People biked over the Fremont Bridge 926,025 times in 2013 + cycling rates up 17-20% year-over-year

This first bike to be counted  by the Fremont Bridge counter carried two people.

This first bike to be counted by the Fremont Bridge counter carried two people.

On average, 106 people biked across the Fremont Bridge every hour in 2013, and so far the trend keeps climbing year-over-year.

We didn’t make it to 1 million trips in 2013, but we got close: 926,025. And at the current rate of growth in bike trips, it might not be too long before we get there.

The bike counter was installed in mid-October 2012, so we only have two full months of year-on-year data to draw from. But so far, the results are promising:

  • Fremont Bridge bike trips in November 2013 were 17 percent higher than November 2012.
  • December 2013 was 20 percent higher than December 2012.

The year’s bikiest day was June 4, which clocked 5,121 trips. June 4 also happens to be my birthday, so thanks for that awesome present, Seattle! If you are wondering what to get the bike blogger who has everything, try biking even more this year.

The Fremont Bridge counter is likely a good barometer for biking trends across the city because it is at a bike route pinch point next to a commercial area. There are several other bike counters going in now, so that data will help give an even better picture of bike usage in the city.

The raw numbers, while fun to track, say a bit less than the year-over-year bike use trends. We will be following closely to see if the trend holds up over time. If it does, we could be celebrating 1 million 2014 bike trips some time this fall…

From SDOT:

SDOT now has collected a full calendar year of data from the Fremont Bridge bike counter, giving a better idea of the patterns of bicyclists in the corridor. The total number of bicycle trips counted for 2013 was 926,025, getting very close to 1M.

The day when the most trips were counted was June 4, with 5,121 trips.

What day were the fewest trips counted? It was not the day when we had a couple of inches of snow, Friday, December 20. There were 739 trips on that day. Instead it was Christmas Day, Wednesday, December 25, with 371 trips, and that is up from December 25, 2012 when only 98 trips were counted.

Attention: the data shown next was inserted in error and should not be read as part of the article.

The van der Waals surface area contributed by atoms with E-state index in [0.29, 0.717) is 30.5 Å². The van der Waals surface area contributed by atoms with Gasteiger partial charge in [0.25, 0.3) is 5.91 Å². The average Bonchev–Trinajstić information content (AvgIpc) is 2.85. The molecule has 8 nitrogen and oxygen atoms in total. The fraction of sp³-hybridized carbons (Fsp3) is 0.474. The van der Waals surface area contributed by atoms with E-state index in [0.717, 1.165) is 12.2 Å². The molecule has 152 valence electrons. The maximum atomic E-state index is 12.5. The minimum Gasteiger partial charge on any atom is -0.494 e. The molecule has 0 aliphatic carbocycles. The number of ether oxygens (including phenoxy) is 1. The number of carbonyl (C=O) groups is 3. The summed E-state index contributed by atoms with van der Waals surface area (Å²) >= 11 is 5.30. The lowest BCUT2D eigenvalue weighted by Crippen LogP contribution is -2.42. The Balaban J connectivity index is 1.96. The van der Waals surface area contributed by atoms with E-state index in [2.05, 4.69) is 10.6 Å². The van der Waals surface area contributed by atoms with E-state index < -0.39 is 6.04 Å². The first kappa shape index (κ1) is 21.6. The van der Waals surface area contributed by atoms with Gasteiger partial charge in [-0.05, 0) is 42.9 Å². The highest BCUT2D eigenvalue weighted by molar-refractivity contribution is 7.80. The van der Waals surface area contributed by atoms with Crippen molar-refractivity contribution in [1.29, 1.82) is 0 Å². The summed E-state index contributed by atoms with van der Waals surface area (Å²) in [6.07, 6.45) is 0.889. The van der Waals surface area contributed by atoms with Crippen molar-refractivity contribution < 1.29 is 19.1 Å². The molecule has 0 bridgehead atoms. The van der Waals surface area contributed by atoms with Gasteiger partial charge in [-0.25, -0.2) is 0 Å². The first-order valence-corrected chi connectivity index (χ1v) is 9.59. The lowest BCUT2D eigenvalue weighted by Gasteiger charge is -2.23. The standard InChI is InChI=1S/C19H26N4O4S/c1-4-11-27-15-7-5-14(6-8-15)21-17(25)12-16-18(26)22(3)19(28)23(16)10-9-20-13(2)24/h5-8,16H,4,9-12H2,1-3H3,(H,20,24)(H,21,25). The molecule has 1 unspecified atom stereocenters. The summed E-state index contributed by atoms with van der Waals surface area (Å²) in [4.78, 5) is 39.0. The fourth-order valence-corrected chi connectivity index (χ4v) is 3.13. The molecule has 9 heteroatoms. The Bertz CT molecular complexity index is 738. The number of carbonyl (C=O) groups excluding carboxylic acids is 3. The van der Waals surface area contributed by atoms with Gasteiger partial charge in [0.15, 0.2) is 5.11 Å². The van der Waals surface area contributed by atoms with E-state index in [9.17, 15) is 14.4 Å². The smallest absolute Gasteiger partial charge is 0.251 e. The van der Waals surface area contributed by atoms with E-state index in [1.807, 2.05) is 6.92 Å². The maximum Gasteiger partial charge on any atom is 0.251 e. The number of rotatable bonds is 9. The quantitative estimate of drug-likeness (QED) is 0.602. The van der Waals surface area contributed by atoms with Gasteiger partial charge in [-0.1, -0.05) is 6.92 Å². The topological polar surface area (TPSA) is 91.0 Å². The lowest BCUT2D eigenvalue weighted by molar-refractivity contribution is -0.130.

The day of the week with the most trips was Tuesday.

On the average, there were 106 trips an hour, 2,537 a day, and 77,169 a month.

To see the data in graph form, go to:  http://www.seattle.gov/transportation/bikecounter_fremont.htm

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13 Responses to People biked over the Fremont Bridge 926,025 times in 2013 + cycling rates up 17-20% year-over-year

  1. Matt says:

    So how much will changing the top line to 2 million cost?

  2. Southeasterner says:

    “The Fremont Bridge counter is likely a good barometer for biking trends across the city because it is at a bike route pinch point next to a commercial area.”

    I would love to see a combined number for the Freemont and Ballard bridges. I have noticed a very steady increase in Ballard bridge users over the past couple of years and wouldn’t doubt that the growth is comparable to growth on the Freemont bridge, but significantly lower as an absolute value, maybe 25% of the volume on Freemont?

    However, I have also noticed a trend in pedestrians getting increasingly frustrated with sharing the sidewalk with cyclists and have witnessed several fairly aggressive confrontations between cyclists and pedestrians on both bridges. The city needs to hurry up and build that third bridge with adequate pedestrian/cycling infrastructure!

    • RTK says: